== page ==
Google Home has its own library of soothing ambient tracks at the ready when you need some background sound to help you sleep, meditate, or just relax in general. If you’re not picky about the type of sound you want to hear, say, “OK, Google, help me relax,” or “OK, Google, play ambient noise” for a random pick. You can also ask for specific sounds by name: Relaxing sounds, nature sounds, water sounds, running water sounds, babbling brook sounds, oscillating fan sounds, fireplace sounds, forest sounds, country night sounds, ocean sounds, rain sounds, river sounds, thunderstorm sounds, and white noise.
Google Home also features a sleep timer, which you can set by duration (e.g. two hours) or by time (e.g. 1 a.m.). To set a sleep timer using Google Home’s ambient tracks, say, “OK, Google, play [sound] for [duration],” or “OK, Google, stop playing [sound] in [duration].” You can also say, “OK, Google, play [sound] until [time],” or “OK, Google, stop playing [sound] at [time].”
You probably shouldn’t use Google Home to replace real-life storytime, but it can work in a pinch if you need to entertain your kids (or yourself). Just say, “OK, Google, tell me a story,” and Google Home will play a short, random children’s story from its library of stories (don’t worry, all the stories are family friendly). The stories come from third-party apps and are fully voiced and narrated, so you don’t need to worry—you’re not going to be subjected to the Google Assistant voice robotically stutter through a tale.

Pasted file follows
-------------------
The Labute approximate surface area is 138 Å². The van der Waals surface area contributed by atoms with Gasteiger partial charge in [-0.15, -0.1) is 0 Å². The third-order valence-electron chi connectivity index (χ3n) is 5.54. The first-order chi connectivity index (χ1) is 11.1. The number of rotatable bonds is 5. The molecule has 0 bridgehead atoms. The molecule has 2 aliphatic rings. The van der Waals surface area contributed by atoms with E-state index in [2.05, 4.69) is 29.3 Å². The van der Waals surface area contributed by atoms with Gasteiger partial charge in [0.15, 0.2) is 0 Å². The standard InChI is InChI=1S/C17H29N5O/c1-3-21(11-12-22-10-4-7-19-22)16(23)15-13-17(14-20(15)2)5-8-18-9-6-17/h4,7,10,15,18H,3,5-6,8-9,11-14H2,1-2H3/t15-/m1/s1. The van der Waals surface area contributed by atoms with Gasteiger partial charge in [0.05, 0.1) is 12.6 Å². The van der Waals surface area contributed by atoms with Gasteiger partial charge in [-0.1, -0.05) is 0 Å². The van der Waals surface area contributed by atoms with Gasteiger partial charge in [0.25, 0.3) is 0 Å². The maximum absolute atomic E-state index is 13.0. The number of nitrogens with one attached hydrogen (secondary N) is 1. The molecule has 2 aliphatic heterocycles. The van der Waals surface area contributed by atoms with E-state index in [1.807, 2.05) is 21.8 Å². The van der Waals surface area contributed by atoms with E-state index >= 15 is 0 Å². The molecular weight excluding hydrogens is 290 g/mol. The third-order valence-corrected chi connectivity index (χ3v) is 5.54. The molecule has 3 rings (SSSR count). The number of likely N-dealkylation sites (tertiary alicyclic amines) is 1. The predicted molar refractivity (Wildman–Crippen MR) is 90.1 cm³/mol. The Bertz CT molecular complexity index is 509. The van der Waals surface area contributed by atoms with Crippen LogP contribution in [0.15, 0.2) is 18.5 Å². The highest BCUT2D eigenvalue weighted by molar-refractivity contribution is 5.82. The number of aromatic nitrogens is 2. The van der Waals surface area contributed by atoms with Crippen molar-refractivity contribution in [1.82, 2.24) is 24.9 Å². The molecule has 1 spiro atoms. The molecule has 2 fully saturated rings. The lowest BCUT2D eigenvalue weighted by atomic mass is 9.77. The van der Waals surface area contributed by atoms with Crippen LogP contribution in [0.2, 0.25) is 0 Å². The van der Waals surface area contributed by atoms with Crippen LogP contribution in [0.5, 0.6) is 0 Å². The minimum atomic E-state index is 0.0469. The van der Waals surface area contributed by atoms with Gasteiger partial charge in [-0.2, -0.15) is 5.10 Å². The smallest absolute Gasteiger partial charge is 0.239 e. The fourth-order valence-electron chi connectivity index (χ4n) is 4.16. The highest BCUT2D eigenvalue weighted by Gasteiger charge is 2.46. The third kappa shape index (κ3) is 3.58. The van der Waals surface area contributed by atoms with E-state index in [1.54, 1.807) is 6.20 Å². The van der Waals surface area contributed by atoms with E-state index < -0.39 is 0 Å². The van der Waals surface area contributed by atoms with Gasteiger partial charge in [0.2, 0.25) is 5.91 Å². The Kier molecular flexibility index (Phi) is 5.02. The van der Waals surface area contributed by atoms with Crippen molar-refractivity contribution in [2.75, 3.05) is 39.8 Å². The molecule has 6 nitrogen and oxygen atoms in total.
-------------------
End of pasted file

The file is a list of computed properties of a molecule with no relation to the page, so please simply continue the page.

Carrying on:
You can narrow the story down by type—for example, “OK, Google, tell me a princess story,” or “OK, Google, tell me a story about dinosaurs,” or “OK, Google, tell me a bedtime story.” You can also ask for a specific story—for example, “OK, Google, tell me the story of Snow White,” or “OK, Google, tell me the Hansel and Gretel story.” >
If you’re looking for something a little less involved than a story, you can also ask Google Home to read a poem or tell a joke.
Interactive audio games are one of the many ways Google Home can keep you and your friends entertained. Google Home integrates with hundreds of third-party games—everything from trivia to hangman to choose-your-own-adventure games—many of which can be played on your own or with a group. Google Home can even help you with your options, just say, “OK, Google, what games can you play?” or “OK, Google, what trivia games can you play?”
Here are some games we recommend trying:
“OK, Google, play Song Quiz” or “OK, Google, play SongPop” In these two musical guessing games, you try to guess the song title and artist from a short clip.